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Aspiring showjumpers team up to support struggling riding school during lockdown

Two aspiring showjumpers have joined forces with their friends to raise money for the riding school where they began their careers in the saddle.

Jess Bryers, 12, and Ella Bryers, nine, both compete in British Showjumping and have qualified for several national finals, but both had lessons when they were younger with Lucy Johnson at Corner Farm Equestrian near Shrewsbury, Shropshire.

They have teamed up with their friends Jasmine Wheeler, 13, Lottie Williams, 13, and Lucy Adney, 10, who they know from the north Shropshire branch of the Pony Club, to take part in a sponsored hackathon and help fund the riding school through lockdown.

“I was reading about some of the London riding schools which are facing being shut down, and saw how people had been donating carrots and shavings and I thought Lucy must be in the same situation — in fact, it must be a struggle for every riding school up and down the country,” said Jess and Ella’s mother Nicola.

“I set up a Facebook page and messaged a few of my friends and we thought we could do something simple like a sponsored hack to help out.”

Nicola said that Lucy had thought the idea would be an “amazing” boost, especially as she had been forced to sell two ponies over the summer and had recently had to put a third down because of a problem with its liver.

“She has vet bills from treating that pony as well as 14 others to take care of,” Nicola said. “Riding schools aren’t in a position where they can furlough all their staff as they still have the animals to look after.”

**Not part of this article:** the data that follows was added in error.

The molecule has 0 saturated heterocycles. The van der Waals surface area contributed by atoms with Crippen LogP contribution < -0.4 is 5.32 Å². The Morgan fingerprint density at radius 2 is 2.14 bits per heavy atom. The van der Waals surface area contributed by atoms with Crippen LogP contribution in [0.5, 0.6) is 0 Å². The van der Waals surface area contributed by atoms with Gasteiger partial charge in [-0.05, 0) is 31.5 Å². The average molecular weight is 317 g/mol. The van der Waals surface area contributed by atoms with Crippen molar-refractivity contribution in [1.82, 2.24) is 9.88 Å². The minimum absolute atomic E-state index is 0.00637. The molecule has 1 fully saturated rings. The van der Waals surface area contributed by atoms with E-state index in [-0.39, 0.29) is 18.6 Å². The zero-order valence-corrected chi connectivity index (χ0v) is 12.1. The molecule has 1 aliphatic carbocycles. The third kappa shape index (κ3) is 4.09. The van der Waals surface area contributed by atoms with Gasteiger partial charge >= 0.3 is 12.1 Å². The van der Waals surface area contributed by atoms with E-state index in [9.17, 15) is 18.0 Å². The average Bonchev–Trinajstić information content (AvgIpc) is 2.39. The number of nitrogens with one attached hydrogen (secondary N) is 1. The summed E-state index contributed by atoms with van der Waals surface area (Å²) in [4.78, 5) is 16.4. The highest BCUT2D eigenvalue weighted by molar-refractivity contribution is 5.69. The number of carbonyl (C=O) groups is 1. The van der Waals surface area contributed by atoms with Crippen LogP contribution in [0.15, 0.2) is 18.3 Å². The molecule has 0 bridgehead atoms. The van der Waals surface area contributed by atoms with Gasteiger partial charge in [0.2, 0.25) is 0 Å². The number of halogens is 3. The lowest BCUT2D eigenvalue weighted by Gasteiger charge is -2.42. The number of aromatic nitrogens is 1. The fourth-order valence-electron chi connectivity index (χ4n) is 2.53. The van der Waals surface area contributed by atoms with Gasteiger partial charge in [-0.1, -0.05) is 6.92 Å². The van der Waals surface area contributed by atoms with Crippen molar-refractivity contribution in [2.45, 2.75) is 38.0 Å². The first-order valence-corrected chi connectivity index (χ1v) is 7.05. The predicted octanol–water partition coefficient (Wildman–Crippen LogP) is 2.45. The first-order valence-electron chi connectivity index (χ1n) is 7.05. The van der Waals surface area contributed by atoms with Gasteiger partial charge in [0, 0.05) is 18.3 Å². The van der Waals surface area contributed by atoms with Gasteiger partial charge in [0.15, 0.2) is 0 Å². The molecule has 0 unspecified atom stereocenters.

Nicola has launched a Just Giving page with a target of £500 but it has already raised £1750 to help support the ponies through the next few months.

The children plan to hack 10 miles each between 8 and 13 February to meet their 50-mile hackathon target.

“It’s been great for the children and they are really looking forward to doing it,” Nicola said. “Home-schooling in lockdown can make the days quite dull and monotonous, so it has given them some purpose.

“We’ll be taking lots of photos as we go to hopefully inspire people to donate.”

Nicola said that all of the five riders had benefited from lessons with Lucy — including Jess, who had learned to canter on one of the riding school ponies.



“We had a pony at home but it did have a tendency to buck, so we went to Lucy when Jess was five or six to get her cantering,” Nicola said.

“It’s nice for the children to be able to help out and not forget their roots now they are out competing. Lucy has helped so many local riders over the years.

“For many children who don’t have their own ponies, going for a lesson at a riding school is a highlight of their week and it would be such a shame if we end up losing some of them.”

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